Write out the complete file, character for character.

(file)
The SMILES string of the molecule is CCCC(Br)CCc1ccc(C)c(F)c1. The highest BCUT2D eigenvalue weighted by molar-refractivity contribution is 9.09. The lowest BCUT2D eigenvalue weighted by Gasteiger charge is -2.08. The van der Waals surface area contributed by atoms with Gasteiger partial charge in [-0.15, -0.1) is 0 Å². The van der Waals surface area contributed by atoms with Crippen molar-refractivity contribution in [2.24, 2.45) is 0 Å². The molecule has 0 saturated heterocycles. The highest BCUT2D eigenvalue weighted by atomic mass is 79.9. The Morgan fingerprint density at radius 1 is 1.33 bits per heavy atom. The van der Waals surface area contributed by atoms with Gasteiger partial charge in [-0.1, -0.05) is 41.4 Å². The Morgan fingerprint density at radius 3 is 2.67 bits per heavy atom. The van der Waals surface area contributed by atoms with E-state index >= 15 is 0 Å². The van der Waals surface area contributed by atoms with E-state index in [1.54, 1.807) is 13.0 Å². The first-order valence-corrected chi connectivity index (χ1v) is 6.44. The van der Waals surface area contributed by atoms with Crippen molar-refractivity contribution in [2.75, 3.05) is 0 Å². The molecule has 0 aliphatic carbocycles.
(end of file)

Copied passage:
The SMILES string of the molecule is CCCC(Br)CCc1ccc(C)c(F)c1. The highest BCUT2D eigenvalue weighted by molar-refractivity contribution is 9.09. The lowest BCUT2D eigenvalue weighted by Gasteiger charge is -2.08. The van der Waals surface area contributed by atoms with Gasteiger partial charge in [-0.15, -0.1) is 0 Å². The van der Waals surface area contributed by atoms with Crippen molar-refractivity contribution in [2.24, 2.45) is 0 Å². The molecule has 0 saturated heterocycles. The highest BCUT2D eigenvalue weighted by atomic mass is 79.9. The Morgan fingerprint density at radius 1 is 1.33 bits per heavy atom. The van der Waals surface area contributed by atoms with Gasteiger partial charge in [-0.1, -0.05) is 41.4 Å². The Morgan fingerprint density at radius 3 is 2.67 bits per heavy atom. The van der Waals surface area contributed by atoms with E-state index >= 15 is 0 Å². The van der Waals surface area contributed by atoms with E-state index in [1.54, 1.807) is 13.0 Å². The first-order valence-corrected chi connectivity index (χ1v) is 6.44. The van der Waals surface area contributed by atoms with Crippen molar-refractivity contribution in [2.75, 3.05) is 0 Å². The molecule has 0 aliphatic carbocycles.